DM Agencies Dodge Brunt of Industry Layoffs
Among the agencies were Agency.com, which dismissed 350 employees, and McCann-Erickson Worldwide Advertising in New York. At direct marketing shops, Frankel, Chicago, let go 30 executives after laying off 45 in February, and the Richmond, VA, office of Brann Worldwide sacked 60 executives. PR firm Cone Inc. announced it will close its New York office June 29.
"It's obviously got to do with the economic situation," said Michael Mesic, marketing director at Brann Worldwide, Deerfield, IL. "It's been a bit of a squeeze on revenues. This is not huge for us. It's not a huge number of people in the overall scheme of things in terms of the total numbers within our company, but we regret it."
The job losses come on top of cuts earlier this year by Rapp Collins Worldwide, which closed its Minneapolis office; Digitas; Grey Direct; BBDO North America; GSD&M; marchFirst; Fallon; Young & Rubicam; and Lowe Lintas & Partners.
Among the major direct shops, Grey Direct reportedly had a firing spate in recent days after a round of layoffs in February. Senior executives at Grey Direct in New York did not return calls for comment.
A call to Rapp Collins Worldwide was not returned at deadline, as the agency spokesman in New York was traveling.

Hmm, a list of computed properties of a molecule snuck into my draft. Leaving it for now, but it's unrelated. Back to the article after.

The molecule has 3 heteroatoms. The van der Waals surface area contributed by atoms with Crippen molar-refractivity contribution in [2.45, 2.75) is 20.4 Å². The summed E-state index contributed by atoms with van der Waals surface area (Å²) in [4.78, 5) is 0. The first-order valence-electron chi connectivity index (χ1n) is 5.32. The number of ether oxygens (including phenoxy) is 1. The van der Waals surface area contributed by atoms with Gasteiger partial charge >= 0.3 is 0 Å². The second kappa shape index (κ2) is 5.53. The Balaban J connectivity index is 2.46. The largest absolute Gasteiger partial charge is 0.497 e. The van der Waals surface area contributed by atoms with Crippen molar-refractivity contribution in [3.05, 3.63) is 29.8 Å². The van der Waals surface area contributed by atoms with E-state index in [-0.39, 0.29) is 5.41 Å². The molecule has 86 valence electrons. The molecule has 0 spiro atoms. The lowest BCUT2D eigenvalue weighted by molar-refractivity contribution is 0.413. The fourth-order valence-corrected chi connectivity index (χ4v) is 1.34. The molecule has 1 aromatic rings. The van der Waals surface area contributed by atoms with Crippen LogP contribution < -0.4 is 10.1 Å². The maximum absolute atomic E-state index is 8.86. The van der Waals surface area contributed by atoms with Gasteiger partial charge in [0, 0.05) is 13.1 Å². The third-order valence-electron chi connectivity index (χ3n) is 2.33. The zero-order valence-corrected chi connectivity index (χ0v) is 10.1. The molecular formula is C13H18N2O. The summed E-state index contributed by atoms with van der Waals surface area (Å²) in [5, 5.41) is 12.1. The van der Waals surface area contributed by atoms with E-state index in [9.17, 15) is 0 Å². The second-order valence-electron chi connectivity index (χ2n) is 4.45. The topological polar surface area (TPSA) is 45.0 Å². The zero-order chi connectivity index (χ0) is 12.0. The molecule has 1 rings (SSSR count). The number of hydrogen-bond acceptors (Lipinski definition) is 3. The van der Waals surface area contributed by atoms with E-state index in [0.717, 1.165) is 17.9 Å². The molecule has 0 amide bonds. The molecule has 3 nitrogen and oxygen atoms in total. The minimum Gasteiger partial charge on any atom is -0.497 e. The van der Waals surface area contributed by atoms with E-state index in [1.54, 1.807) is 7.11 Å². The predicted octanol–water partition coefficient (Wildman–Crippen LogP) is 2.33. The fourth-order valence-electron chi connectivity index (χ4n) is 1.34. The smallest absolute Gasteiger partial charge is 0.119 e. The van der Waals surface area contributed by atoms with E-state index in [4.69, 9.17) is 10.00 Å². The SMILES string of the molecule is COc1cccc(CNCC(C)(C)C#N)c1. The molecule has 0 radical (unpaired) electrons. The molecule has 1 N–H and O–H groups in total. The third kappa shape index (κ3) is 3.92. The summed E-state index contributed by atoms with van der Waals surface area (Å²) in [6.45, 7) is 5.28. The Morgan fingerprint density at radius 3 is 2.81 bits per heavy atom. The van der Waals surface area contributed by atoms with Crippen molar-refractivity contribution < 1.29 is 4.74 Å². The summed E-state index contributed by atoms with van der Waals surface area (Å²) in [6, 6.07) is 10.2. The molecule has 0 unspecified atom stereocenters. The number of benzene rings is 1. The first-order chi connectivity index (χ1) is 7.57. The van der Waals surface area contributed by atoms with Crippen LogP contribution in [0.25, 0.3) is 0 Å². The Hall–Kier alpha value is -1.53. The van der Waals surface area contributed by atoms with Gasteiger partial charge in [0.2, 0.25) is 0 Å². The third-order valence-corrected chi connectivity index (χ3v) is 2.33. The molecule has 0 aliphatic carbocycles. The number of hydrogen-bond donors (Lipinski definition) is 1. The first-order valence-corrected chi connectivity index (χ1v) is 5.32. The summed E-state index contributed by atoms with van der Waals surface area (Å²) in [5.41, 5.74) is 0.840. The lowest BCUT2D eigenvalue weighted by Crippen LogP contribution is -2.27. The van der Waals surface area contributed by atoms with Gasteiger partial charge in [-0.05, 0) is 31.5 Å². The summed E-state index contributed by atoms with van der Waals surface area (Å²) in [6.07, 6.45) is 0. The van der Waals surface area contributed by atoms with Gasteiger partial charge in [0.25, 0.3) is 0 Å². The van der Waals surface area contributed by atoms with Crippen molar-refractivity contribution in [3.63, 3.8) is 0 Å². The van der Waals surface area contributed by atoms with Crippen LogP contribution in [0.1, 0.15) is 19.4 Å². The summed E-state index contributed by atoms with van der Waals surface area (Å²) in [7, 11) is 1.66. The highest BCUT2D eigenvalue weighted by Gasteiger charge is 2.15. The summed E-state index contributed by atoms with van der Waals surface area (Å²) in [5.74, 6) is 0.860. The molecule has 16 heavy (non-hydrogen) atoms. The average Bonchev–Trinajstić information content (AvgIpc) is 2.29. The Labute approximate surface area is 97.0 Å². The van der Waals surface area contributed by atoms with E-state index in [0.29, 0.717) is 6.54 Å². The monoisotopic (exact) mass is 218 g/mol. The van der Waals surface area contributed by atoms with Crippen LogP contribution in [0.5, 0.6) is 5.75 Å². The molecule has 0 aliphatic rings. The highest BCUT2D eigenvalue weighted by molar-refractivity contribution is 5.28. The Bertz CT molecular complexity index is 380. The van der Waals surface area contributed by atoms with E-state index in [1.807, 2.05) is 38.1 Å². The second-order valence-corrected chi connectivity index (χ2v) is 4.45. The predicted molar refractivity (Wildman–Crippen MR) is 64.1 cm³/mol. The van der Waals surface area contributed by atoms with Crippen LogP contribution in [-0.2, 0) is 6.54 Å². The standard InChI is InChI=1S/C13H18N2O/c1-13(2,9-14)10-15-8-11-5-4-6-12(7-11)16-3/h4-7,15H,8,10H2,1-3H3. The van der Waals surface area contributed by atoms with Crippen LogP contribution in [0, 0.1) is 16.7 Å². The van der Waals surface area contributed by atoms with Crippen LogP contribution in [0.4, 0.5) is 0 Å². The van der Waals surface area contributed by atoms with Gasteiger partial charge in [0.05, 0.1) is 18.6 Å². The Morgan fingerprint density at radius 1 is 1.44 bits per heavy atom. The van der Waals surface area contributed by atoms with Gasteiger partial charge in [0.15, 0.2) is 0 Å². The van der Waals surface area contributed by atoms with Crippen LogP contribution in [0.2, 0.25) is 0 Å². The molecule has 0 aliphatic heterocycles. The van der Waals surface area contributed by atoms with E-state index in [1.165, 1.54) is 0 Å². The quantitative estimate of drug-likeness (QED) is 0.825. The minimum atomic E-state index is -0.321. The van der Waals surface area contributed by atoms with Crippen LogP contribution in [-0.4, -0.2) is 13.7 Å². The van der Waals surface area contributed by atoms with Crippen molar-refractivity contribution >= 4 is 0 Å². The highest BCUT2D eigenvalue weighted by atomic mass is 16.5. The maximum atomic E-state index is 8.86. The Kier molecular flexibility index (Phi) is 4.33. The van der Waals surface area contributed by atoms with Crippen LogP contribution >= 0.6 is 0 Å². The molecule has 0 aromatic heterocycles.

The consensus among executives is that while there is no guarantee of job security, direct agencies have survived because of DM's value in tough economic times.
"I've seen a couple of things here and there where agencies have let people go en masse, but we haven't had anything like that," said Andrew Sexton, marketing communications manager at WPP Group PLC's Impiric, formerly Wunderman Cato Johnson, New York. "There have been no wholesale layoffs at Impiric."
McCann Relationship Marketing, part of McCann-Erickson WorldGroup and a sibling of McCann-Erickson Worldwide Advertising, also has not resorted to any dismissals.
"We are managing our business very prudently and have not needed to lay off," said Ray Roel, director of worldwide system development at MRM, New York. "Traditionally, direct marketing has been considered more recession-resilient because of its orientation toward accountable sales," Roel said. "In a downturn, companies need to continue to generate sales and profits, which is where direct marketing shines."
Yvonne Furth, president and chief operating officer of U.S. operations at Draft Worldwide, Chicago, agreed.
"Direct marketing, [because of] its emphasis on cost-effectiveness and results, often has advantages over other parts of marketing, and compared to general agencies, direct marketers tend to be less affected when the economy suffers a downturn," she said.
DraftWorldwide cut 30 jobs in January but has since hired 37 executives in its Chicago office, Furth said.
According to some estimates, the hiring scene for DM agencies should start picking up later this summer, though that hoped-for upswing hinges on a quick economic recovery.
"I don't think anyone is going to see anything as dramatic as has happened in the dot-com industry," Furth said. "In fact, we're experiencing real positive energy in our work for existing clients right now and we're looking to be adding some people in Chicago. I can't say how many yet. We're working on that."